Those who've ventured over to the southeastern European country might have discovered the legendary nightlife of the capital, Belgrade, while others will have joined the party at the Exit Festival in Novi Sad.
Then there's the raucous madness that descends every August on the small town of Guča, whose trumpet festival has gained a reputation as one of the most riotous events in Europe.
That's only a fraction of the story.
Serbia's landscapes range from the endless plains of Vojvodina in the north -- the country's breadbasket and wine cellar -- to the dramatic mountains and gorges of the national parks in the south, west and east of this former Yugoslav republic.
The legacies left by former rulers the Habsburgs and the Ottoman Turks can be found in everything from architecture to the cuisine, where East really does meet West.
Belgrade -- the country's largest city as well as its capital.
Pixabay / Creative Commons
Serbia's dynamic capital straddles the confluence of the Danube and Sava rivers, where the sprawling Kalemegdan Park and lofty fortress offer fantastic views.
Belgrade has an energy that's unmistakable, especially in its vibrant café culture. A stroll along the pedestrianized Knez Mihailova Street meanders past elegant 19th century neoclassical buildings as well as shops, bars and restaurants.
Dorćol is one of the city's most attractive neighborhoods and has dozens of bars and restaurants, many on Strahinjića Bana.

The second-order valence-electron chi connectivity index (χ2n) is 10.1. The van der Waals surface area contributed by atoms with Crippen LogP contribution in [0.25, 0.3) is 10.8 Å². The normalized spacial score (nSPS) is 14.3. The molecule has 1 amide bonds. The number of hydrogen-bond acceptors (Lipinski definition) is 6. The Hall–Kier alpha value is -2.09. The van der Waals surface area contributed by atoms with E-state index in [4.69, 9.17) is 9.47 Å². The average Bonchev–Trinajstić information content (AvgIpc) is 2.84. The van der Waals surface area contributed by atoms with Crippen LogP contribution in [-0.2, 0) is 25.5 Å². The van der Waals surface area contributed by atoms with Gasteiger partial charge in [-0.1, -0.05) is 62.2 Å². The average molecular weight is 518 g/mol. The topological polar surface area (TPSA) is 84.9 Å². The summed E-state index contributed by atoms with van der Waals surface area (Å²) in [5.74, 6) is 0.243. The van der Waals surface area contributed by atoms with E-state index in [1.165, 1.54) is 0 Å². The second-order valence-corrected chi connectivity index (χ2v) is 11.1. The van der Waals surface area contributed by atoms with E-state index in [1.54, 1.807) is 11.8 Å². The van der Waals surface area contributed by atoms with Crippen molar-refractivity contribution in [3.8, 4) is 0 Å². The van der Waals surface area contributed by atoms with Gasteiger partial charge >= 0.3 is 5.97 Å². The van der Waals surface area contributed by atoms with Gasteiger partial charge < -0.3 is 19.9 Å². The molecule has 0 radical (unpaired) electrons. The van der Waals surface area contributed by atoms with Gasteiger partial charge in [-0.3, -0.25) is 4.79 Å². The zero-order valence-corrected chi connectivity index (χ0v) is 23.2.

Visitors can check out the lively nightlife along the Sava and Danube rivers, where floating clubs and bars hug the riverbanks. The buzzing nightclubs of Savamala are passed along the way.
Meanwhile Skadarlija, the closest thing Belgrade has to a touristy district, features 19th century cobblestone streets filled with restaurants and bars that hum to a live soundtrack provided by folk musicians.
Smokvica Kralja Petra, Ul. Kralja Petra 73, Dorćol; +381 69 44 64 056
Smokvica Molerova, Molerova 33, Vračar; +381 63 608 446
Belgrade suburb Zemun is also known by its German name Semlin.
Julijan Nyca/Creative Commons
Until 1918, this Belgrade suburb was part of the Austro-Hungarian Empire.
This becomes immediately obvious as you walk along the Danube and see the sort of baroque architecture typical of Budapest -- only the Cyrillic street signs give the game away.
After checking out the morning food market in Masarikov Trg, it's worth a walk to the top of the town to Gardoš Tower, which was built by the Hungarians in 1896.
Climb the tower for sweeping views of Zemun, Belgrade and the Danube.
From late June to September there's a pontoon bridge that connects Zemun to Great War Island (Veliko Ratno Ostrvo), a nature reserve with a sandy beach at its northwestern tip.
3. Novi Sad
Novi Sad is Serbia's second largest city.